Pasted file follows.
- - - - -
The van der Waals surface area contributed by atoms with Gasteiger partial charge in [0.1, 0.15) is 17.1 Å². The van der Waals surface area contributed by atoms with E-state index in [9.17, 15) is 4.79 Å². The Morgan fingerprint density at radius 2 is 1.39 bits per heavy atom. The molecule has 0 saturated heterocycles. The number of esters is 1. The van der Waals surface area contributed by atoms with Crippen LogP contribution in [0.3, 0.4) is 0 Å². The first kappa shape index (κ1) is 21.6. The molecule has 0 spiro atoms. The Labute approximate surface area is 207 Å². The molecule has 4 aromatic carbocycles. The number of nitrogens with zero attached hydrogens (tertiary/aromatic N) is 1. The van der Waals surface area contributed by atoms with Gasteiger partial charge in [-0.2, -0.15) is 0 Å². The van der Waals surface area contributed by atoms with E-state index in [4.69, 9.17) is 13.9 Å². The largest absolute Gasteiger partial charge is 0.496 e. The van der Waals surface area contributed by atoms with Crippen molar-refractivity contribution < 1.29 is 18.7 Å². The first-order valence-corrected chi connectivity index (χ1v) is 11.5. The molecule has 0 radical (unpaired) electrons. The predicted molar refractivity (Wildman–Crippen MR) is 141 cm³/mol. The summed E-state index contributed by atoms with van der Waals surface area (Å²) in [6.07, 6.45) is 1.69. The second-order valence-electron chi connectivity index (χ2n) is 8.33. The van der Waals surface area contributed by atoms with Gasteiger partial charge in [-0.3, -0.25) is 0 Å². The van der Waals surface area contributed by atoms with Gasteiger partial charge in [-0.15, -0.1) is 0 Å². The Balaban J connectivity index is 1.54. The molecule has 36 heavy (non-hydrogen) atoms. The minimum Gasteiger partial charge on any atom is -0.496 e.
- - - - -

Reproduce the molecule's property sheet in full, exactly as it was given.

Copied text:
The van der Waals surface area contributed by atoms with Gasteiger partial charge in [0.1, 0.15) is 17.1 Å². The van der Waals surface area contributed by atoms with E-state index in [9.17, 15) is 4.79 Å². The Morgan fingerprint density at radius 2 is 1.39 bits per heavy atom. The molecule has 0 saturated heterocycles. The number of esters is 1. The van der Waals surface area contributed by atoms with Crippen LogP contribution in [0.3, 0.4) is 0 Å². The first kappa shape index (κ1) is 21.6. The molecule has 0 spiro atoms. The Labute approximate surface area is 207 Å². The molecule has 4 aromatic carbocycles. The number of nitrogens with zero attached hydrogens (tertiary/aromatic N) is 1. The van der Waals surface area contributed by atoms with Gasteiger partial charge in [-0.2, -0.15) is 0 Å². The van der Waals surface area contributed by atoms with E-state index in [4.69, 9.17) is 13.9 Å². The largest absolute Gasteiger partial charge is 0.496 e. The van der Waals surface area contributed by atoms with Crippen molar-refractivity contribution < 1.29 is 18.7 Å². The first-order valence-corrected chi connectivity index (χ1v) is 11.5. The molecule has 0 radical (unpaired) electrons. The predicted molar refractivity (Wildman–Crippen MR) is 141 cm³/mol. The summed E-state index contributed by atoms with van der Waals surface area (Å²) in [6.07, 6.45) is 1.69. The second-order valence-electron chi connectivity index (χ2n) is 8.33. The van der Waals surface area contributed by atoms with Gasteiger partial charge in [-0.3, -0.25) is 0 Å². The van der Waals surface area contributed by atoms with Gasteiger partial charge in [-0.15, -0.1) is 0 Å². The Balaban J connectivity index is 1.54. The molecule has 36 heavy (non-hydrogen) atoms. The minimum Gasteiger partial charge on any atom is -0.496 e.